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Israel Builds A Modern Highway and Finds an Ancient Village

Pablo Betzer, IAA District Archaeologist for Judah, with a coin from the Year Four of the Great Revolt. By Vladimir Niihin, courtesy of the Israel Antiquities Authority.

Pablo Betzer, IAA District Archaeologist for Judah, with a coin from the Year Four of the Great Revolt. By Vladimir Niihin, courtesy of the Israel Antiquities Authority.

Highway expansions can result in traffic jams, and in Israel it can turn into archaeology as well. That’s what happened to a recent project, after an Israel Antiquities Authority (IAA) inspector found pottery shards during the Highway 1 project, a discovery that has since led to the uncovering of an entire settlement from nearly 2,000 years ago.

An IAA press release said the discovery included a hoard of coins described as “rare.” It included bronze coins from the first Israeli revolt against the Romans in the First Century CE, which ultimately resulted in the destruction of the Second Temple. The announcement was timely, as the IAA unveiled the find on Tisha B’av—the saddest day on the Jewish calendar, which commemorates that Temple’s calamity, among other tragedies.

The coins were found in a corner of the room, thought to possibly have been hidden in the wall or floor. Dated just months before the Romans crushed the Jewish revolt, the coins shine light on those dark days.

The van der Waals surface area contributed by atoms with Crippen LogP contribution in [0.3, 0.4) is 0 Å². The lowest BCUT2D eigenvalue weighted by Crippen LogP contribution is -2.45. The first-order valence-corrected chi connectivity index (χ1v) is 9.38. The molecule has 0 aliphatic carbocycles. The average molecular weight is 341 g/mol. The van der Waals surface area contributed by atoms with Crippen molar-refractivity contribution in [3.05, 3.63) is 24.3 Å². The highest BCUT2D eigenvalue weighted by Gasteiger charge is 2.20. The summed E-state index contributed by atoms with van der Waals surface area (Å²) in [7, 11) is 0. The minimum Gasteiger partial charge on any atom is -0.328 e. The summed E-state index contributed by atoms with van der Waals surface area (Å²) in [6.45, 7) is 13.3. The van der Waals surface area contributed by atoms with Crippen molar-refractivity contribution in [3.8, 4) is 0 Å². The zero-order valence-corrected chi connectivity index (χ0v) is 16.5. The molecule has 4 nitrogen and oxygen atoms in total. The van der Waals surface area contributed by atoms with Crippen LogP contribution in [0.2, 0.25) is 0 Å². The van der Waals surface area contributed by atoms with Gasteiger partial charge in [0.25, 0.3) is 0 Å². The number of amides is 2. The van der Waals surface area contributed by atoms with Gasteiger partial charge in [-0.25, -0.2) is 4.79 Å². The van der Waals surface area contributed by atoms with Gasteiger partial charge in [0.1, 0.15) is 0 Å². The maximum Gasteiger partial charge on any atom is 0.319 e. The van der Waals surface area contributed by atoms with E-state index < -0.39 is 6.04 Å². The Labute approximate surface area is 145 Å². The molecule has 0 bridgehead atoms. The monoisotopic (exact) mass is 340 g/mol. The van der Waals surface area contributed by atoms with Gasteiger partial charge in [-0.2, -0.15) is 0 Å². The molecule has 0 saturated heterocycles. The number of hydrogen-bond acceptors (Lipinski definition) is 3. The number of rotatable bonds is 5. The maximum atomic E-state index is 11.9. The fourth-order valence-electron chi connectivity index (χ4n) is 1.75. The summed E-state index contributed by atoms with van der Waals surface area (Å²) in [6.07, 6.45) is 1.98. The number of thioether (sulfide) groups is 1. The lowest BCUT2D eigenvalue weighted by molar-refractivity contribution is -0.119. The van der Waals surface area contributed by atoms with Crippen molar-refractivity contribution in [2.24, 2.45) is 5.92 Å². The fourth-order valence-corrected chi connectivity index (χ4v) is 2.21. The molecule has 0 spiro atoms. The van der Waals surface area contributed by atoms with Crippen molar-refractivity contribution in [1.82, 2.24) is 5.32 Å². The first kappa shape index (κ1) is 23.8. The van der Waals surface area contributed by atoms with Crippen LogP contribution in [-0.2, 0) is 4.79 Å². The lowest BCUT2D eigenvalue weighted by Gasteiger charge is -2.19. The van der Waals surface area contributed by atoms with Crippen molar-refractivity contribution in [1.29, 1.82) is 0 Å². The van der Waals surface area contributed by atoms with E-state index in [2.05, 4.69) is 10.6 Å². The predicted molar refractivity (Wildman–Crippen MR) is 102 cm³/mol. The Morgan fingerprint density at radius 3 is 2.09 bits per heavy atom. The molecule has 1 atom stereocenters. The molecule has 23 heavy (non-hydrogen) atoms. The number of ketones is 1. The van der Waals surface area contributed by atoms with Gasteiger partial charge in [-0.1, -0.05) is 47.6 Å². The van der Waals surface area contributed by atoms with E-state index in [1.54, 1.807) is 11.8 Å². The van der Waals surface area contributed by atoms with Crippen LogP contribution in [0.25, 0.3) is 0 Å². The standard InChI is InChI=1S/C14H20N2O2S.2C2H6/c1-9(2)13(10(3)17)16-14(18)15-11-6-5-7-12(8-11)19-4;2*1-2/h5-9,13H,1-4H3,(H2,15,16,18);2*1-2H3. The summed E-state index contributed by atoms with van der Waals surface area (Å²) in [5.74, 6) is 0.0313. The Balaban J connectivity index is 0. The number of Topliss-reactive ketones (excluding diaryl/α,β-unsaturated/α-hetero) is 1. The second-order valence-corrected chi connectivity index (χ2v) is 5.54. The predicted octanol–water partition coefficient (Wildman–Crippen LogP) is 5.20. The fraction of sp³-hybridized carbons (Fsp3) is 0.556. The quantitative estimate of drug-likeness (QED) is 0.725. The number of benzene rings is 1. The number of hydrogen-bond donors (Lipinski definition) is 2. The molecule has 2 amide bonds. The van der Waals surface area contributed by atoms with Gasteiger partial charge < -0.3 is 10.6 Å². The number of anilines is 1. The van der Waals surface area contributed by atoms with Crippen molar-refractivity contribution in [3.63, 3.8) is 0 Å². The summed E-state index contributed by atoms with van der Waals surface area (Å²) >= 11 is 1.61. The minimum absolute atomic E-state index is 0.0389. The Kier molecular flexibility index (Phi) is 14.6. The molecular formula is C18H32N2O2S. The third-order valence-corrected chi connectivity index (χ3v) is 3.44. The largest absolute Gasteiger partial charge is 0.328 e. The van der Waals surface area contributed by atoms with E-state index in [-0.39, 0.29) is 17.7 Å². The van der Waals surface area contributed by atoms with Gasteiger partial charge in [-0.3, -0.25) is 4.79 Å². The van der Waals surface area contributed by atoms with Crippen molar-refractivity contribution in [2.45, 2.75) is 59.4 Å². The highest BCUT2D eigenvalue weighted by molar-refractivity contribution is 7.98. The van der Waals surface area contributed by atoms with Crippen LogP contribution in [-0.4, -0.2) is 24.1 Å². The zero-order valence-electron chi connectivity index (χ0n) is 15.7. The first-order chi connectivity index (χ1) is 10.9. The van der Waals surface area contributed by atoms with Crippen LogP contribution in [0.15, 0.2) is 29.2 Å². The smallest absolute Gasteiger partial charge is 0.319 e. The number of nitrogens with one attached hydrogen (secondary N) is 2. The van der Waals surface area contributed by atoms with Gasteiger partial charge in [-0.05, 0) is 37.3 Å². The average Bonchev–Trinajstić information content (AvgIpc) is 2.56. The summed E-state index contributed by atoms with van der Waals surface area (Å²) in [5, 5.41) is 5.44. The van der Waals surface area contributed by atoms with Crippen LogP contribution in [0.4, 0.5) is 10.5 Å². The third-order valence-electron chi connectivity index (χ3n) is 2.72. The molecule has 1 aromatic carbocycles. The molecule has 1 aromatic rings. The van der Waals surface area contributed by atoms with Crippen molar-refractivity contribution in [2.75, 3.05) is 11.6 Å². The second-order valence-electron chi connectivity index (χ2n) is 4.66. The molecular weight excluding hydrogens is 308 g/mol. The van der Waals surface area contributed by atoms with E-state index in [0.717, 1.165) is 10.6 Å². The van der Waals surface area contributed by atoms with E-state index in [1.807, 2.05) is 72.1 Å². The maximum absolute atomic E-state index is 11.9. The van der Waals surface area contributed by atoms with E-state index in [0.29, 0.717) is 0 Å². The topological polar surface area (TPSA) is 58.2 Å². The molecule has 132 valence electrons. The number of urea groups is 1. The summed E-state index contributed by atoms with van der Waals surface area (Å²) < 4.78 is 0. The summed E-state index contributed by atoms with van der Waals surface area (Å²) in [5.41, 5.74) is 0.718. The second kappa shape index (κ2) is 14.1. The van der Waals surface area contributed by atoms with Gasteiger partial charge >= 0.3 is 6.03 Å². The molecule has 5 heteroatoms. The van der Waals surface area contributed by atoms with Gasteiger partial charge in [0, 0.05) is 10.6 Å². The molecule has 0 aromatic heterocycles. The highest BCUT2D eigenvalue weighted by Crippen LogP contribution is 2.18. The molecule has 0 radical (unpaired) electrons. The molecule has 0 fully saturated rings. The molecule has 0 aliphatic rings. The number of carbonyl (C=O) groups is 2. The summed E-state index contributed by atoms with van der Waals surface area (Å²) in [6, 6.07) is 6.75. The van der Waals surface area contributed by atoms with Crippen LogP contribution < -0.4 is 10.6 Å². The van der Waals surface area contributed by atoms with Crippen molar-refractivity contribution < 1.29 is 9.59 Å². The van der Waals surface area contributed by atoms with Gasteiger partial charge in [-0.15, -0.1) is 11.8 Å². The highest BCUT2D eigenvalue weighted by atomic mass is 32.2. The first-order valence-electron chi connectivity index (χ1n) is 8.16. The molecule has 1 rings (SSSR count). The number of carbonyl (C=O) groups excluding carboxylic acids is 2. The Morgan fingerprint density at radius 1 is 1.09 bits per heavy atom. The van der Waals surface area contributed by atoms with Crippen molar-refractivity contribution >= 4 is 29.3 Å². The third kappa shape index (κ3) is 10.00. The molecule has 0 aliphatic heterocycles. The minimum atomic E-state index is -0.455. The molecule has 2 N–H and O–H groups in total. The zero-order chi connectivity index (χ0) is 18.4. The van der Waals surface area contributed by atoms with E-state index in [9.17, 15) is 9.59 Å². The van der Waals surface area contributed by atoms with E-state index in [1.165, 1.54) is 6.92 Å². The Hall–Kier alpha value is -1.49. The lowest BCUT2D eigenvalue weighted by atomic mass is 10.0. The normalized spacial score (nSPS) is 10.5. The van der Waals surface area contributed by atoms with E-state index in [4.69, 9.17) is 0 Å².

“The hoard, which appears to have been buried several months prior to the fall of Jerusalem, provides us with a glimpse into the lives of Jews living on the outskirts of Jerusalem at the end of the rebellion. Evidently someone here feared the end was approaching and hid his property, perhaps in the hope of collecting it later when calm was restored to the region,” said an IAA statement from excavation directors Pablo Betzer and Eyal Marco.

The village was apparently re-inhabited, only to be destroyed again in the second Jewish revolt against the Romans half a century later. It has sat unsettled ever since, a testimony to the devastating Roman conquest of Israel.

But in a sign that times have changed, a modern Israeli highway led to its discovery. Even on Tisha B’av, the discovery carries with it a reminder of hope.

(By Joshua Spurlock, www.themideastupdate.com, August 5, 2014)

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